Wednesday, August 8, 2018

A Bath-Time Candle

She peeled off the single strip of sticky tape, and pulled apart the tissue paper in which it had been wrapped.  “Very special candle,” she said to herself, imitating the middle eastern accent of the man in the market who’d sold it to her.  She sniffed at it.  The scent was still clear and strong, but definitely unfamiliar.  She placed it on the tiled ledge that surrounded her bath, a little away from the other candles that stood there.  She turned the taps and poured in the bath mix.

When it was full and the foam thick and inviting on the water’s surface, she took a lighter from a shelf and bent to light the candles, leaving the latest addition until last.  It was the least substantial of them all, yet there was something about its richly marbled, ochre red surface that had attracted her to it as it lay on the barrow where she’d bought it.  Something about that unfamiliar scent, too – a little spicy, a little like cedar-wood, a little of meadow flowers.  He needn’t have said a word, that seller.

She slipped off her dressing gown, hung it on the door and switched off the bathroom light.  As always, when she undertook this pleasant ritual, the tiny bathroom was transformed.  The perfect little flames, the warm steamy atmosphere, the mingling fragrances – all brought a sense of exotic cosiness to the bare functional room, with its plain white tiles, compact sink and mirrored cabinet.  That feeling was enhanced by the soft sensations of lowering her body through the foam and into the water, until all that could be seen of her – were there anyone to observe – was her face peering through the foam.

She was calm.  At ease.  Somewhere outside that door, the world and its hassles ground grimly on, but here she was detached and secure.  Nothing struggled to suck her attention, no desperate problems demanded that she conceived a solution.  Not now.  Not here.  This was refuge.

Thus, when she became aware of a series of sputtering sounds and raised her head slowly to see what was their source, she felt no sense of perturbation to discover that all the other candles had extinguished themselves, one or two of their wicks still smoking.  Yet the new candle still burnt with a generous flame.  It was sufficient. 

It was curious that the others had gone out.  She would investigate later.  She lowered her head back into the water, immersed in the crackle of tiny bubbles bursting, and closed her eyes.

That scent.  Even amidst the foam, it was stronger now.  Her thoughts were  of palaces, of exquisitely tended gardens overflowing with blossom, elegant figures in silken robes walking slowly, observing the richness that surrounded them.  She imagined herself strolling amongst them, participating freely in their subtly worded conversations, occasionally drawing forth laughter with remarks that were both witty and apposite. 

She could have been Scheherazade, re-telling the vast cache of nested tales that had saved her from death over the course of those one thousand and one nights, blessed with the learning she had acquired from vast but long lost libraries.  For there were none who could tell as she could of the fisherman and the djinn, of the three apples, the City of Brass or of Princess Parizade and the magic tree.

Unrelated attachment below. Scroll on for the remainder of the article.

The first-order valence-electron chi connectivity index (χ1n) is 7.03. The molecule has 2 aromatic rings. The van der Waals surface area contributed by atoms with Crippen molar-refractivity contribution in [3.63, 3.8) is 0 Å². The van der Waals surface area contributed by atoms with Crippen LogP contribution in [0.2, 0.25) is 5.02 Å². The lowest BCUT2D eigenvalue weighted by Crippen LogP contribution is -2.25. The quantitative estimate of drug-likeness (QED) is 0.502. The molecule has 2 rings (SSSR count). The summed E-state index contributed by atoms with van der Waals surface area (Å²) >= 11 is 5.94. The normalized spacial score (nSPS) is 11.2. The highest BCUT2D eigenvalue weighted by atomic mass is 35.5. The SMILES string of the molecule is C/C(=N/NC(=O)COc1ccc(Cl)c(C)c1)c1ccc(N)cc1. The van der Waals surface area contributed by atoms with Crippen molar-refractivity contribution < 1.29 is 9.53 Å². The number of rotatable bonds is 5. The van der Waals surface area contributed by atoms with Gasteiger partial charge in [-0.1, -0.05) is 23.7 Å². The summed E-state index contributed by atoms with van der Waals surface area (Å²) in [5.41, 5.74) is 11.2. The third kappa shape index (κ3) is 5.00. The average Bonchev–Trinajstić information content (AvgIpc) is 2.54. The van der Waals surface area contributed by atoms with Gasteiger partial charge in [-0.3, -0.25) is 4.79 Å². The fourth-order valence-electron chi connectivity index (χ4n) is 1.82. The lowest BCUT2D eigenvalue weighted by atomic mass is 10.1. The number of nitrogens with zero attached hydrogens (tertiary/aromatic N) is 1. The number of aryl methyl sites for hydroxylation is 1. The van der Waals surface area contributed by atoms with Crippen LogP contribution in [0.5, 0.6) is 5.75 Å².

And in each of the magic trees that surrounded her hung golden, gleaming apples, perfectly ripened in the glow of a now descending sun – whose light rays pierced a scattered chaos of cloud forms, filling the firmament with radiance in a thousand exquisite shades of colour.  And in this sylvan idyll, she walked on, dressed now in elaborate robes that might have been painted by Rossetti, Millais or Burne-Jones, in that lush fantasy to which they subscribed of a past that never was.

That fictive past was hers in which to roam freely, its parameters just adjacent to those more commonly shared by the human throng.  If there was decay here, it merely served to feed and nurture rebirth.  If there was despair, it was simply a stage on some journey that led to revelation.  If there was terror, it was but a step from ecstasy.  So she strode, her body upright, her legs firm and sure, on a pathway that passed by pagodas, pantheons and pantiled archways, in a crowd of companions or in the simplicity of solitude.  Onwards.  Tirelessly onwards.

Until at last she knew she needed rest.  And where better to rest than in the still, sun-warmed waters of a tiny lake to which she came, grass edged and partially shaded by leafy beech trees and blossoming banks of rhodedendrum?  So she stripped herself of the silks and the braids which had adorned her body, and lowered herself into the lake.  Its temperature seemed at one with her own.  She swam a few languid strokes, then flipped to lie on her back, water supported.  And were there some traces of foam on its surface?  Was there not a faint sense of recognition about this water, and the lingering traces of a scent that was both familiar and strange?  She closed her eyes, floating, drifting, savouring all that she had perceived. 

When at last she opened them again, she was in her little bathroom, and the only light was the burning nub of a once ochre-red candle.  A few more minutes and she would have been in darkness. 

She rose, grabbing a towel, wrapping it around herself and stepped out of the bath.  She hesitated for a moment before pulling the cord to switch on the light. It would be intrusive, she knew, but it had to be done.  A prelude to everything that ‘had to be done’ when she stepped out of that little space within which the infinite had momentarily opened.  But she was not unprepared.  She felt clear and certain, ready for anything.

Too bad the candle had burnt down so completely.  She would look for that man next time in the market, she was sure. 

But she was not so sure she would find him.

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